Huifu Wants to Be China’s First Digital Payment Firm to Cash In With IPO
Digital-payment service provider Huifu Payment Ltd. has filed for a Hong Kong listing, seeking to become the first major Chinese payment company to go public as the country becomes increasingly cashless.
Huifu was among the first group of online payment companies — including Ant Financial Services Group, the Alibaba Group Holding Ltd. affiliate that owns Alipay; and the Tencent Holdings Ltd. subsidiary that runs WeChat Pay — to receive a third-party digital payment certificate from China’s central bank in 2011.
Unlike the better-known Alipay and WeChat Pay, both of which operate platforms for customers to pay bills, Huifu’s main business is providing payment services to micro and small merchants and supplying fintech technologies to businesses, such as data and account management, according to an application it filed with the Hong Kong Stock Exchange on Tuesday.
The company, which operates as ChinaPnR, hasn’t disclosed the number and price of shares it plans to trade or the planned date of the initial public offering. Its sponsors are CLSA, owned by Citic Securities and JPMorgan Chase & Co.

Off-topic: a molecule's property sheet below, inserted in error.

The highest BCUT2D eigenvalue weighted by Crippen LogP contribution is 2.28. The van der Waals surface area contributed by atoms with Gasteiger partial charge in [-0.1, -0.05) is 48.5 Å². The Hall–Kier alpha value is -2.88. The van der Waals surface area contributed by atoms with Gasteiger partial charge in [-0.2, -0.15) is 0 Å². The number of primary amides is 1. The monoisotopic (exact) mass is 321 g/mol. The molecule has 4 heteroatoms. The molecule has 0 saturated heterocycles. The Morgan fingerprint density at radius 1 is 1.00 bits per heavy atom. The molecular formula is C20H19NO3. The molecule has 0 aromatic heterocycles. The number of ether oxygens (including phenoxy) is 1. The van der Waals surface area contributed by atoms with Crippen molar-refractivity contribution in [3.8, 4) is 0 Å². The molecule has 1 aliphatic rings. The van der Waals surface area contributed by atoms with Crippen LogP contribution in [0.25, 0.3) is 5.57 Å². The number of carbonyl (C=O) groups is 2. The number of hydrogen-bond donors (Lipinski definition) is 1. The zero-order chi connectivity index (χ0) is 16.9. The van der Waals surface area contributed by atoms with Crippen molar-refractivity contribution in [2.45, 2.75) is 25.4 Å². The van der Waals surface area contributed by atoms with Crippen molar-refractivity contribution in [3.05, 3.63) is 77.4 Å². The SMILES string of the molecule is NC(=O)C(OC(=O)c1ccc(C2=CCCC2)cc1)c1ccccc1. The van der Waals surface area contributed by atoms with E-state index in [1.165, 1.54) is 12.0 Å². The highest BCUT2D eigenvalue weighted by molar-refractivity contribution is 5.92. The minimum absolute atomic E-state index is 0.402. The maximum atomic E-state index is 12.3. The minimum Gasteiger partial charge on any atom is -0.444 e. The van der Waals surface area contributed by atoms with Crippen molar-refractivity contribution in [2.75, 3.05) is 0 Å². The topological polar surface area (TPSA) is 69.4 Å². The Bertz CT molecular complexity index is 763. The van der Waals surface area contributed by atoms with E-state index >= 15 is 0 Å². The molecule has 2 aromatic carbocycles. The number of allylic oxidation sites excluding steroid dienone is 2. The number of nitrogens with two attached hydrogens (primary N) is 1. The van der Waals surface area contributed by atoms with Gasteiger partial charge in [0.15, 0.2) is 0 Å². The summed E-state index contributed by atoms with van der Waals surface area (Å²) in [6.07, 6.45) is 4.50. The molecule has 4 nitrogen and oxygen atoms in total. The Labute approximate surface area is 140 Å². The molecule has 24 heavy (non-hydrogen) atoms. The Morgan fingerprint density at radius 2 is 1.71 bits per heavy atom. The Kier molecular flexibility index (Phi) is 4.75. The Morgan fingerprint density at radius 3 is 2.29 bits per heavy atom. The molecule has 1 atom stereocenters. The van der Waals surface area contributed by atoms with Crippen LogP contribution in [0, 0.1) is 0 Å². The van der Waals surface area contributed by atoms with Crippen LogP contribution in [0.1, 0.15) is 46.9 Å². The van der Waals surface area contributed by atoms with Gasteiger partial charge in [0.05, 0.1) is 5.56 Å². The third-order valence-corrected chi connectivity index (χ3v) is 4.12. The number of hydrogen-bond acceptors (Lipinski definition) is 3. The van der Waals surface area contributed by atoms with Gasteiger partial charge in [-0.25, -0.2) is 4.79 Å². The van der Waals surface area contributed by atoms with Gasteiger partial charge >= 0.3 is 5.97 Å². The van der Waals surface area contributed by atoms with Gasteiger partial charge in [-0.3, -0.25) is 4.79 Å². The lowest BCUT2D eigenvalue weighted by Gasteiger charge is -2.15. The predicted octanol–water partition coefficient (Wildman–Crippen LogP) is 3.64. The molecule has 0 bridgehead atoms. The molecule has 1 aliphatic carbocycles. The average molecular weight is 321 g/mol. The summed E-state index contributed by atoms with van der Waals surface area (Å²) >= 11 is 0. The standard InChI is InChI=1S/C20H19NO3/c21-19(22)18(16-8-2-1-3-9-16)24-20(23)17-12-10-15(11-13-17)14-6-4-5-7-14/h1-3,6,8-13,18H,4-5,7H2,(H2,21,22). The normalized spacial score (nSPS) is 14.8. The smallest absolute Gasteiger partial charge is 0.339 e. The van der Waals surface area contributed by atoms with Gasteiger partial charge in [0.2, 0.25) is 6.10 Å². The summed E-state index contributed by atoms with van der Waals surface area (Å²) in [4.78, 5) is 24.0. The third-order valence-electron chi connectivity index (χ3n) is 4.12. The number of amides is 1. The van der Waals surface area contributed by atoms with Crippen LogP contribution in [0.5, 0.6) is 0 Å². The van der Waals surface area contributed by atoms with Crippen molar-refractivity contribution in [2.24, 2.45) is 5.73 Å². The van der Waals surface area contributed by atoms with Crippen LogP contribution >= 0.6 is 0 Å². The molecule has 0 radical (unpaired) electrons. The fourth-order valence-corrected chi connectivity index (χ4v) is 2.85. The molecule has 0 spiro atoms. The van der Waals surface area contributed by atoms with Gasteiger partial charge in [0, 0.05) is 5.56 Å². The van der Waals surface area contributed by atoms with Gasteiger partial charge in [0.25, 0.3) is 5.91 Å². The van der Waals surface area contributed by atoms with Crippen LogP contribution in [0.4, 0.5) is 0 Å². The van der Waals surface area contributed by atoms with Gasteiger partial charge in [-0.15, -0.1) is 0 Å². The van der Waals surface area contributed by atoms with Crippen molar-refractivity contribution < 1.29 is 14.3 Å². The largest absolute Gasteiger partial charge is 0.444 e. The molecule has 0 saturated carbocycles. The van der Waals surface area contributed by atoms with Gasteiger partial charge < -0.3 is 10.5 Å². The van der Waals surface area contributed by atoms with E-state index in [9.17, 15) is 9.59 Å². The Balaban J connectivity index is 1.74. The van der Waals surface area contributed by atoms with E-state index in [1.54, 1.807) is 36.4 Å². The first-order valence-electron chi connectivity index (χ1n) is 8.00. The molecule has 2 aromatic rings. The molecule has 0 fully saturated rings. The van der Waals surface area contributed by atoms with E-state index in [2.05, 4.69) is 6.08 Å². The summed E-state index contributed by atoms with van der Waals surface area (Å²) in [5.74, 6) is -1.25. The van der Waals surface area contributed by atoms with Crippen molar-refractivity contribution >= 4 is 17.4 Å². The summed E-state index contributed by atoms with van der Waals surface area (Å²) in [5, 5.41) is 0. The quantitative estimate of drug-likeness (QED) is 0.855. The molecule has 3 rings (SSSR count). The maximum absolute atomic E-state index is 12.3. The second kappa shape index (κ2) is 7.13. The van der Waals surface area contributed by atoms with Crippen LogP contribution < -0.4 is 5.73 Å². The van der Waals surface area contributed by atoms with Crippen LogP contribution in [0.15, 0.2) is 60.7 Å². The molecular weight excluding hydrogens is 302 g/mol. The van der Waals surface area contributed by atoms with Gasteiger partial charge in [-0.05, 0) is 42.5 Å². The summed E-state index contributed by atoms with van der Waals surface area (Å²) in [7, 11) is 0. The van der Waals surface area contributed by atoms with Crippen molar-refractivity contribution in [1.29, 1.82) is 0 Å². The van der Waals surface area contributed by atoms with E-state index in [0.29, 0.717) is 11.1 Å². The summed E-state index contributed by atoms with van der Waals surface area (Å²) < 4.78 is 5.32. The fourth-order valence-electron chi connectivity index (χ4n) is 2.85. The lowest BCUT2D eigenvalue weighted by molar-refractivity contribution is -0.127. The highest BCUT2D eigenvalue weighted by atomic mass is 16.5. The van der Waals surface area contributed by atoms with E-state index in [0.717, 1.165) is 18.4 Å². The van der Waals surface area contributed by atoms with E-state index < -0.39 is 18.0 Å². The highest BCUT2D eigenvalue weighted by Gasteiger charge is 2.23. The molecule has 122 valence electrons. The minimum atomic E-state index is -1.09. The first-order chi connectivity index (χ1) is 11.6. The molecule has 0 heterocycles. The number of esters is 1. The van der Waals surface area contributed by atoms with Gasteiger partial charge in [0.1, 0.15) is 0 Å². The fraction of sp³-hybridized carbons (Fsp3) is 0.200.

Huifu said its client base included 5.8 million merchants, 1,500 internet finance providers and 4,000 companies at the end of 2017. It lost 7.6 million yuan (about $1.2 million at the time) in 2015, but turned profitable a year later, earning 118.7 million yuan. Its profits grew 12% to 132.8 million yuan ($21.0 million) in 2017.
With the popularity of Alipay and WeChat Pay, China is an increasingly cashless society, as their digital wallets can be used in a growing number of various venues, including supermarkets and some metro and train stations.
In 2017, third-party payment volume in China was 152.9 trillion yuan, four times the 37.3 trillion in 2015, and the market is expected to reach 470.1 trillion yuan in 2021, according to Huifu’s application, citing business consulting firm Frost & Sullivan.
As Alipay and WeChat Pay have locked up most of the market — with a combined share of around 90%, according to consulting firm iResearch — room for other players is small.
In terms of payment volume, Huifu ranked seventh among all third-party payment service providers in 2017, with a market share of 2%. But it was the top independent third-party payment service provider for micro and small merchants that year, occupying 5.5% of the market, Huifu said, citing Frost & Sullivan.
As digital payments in China prosper, the applicable laws, rules and regulations are continually evolving, and that has presented a challenge for Huifu. Since 2015, the company has been fined there times for noncompliance with newly issued rules regarding anti-money-laundering, bank cards, and funds from payment users.
Contact reporter Coco Feng (firstname.lastname@example.org)
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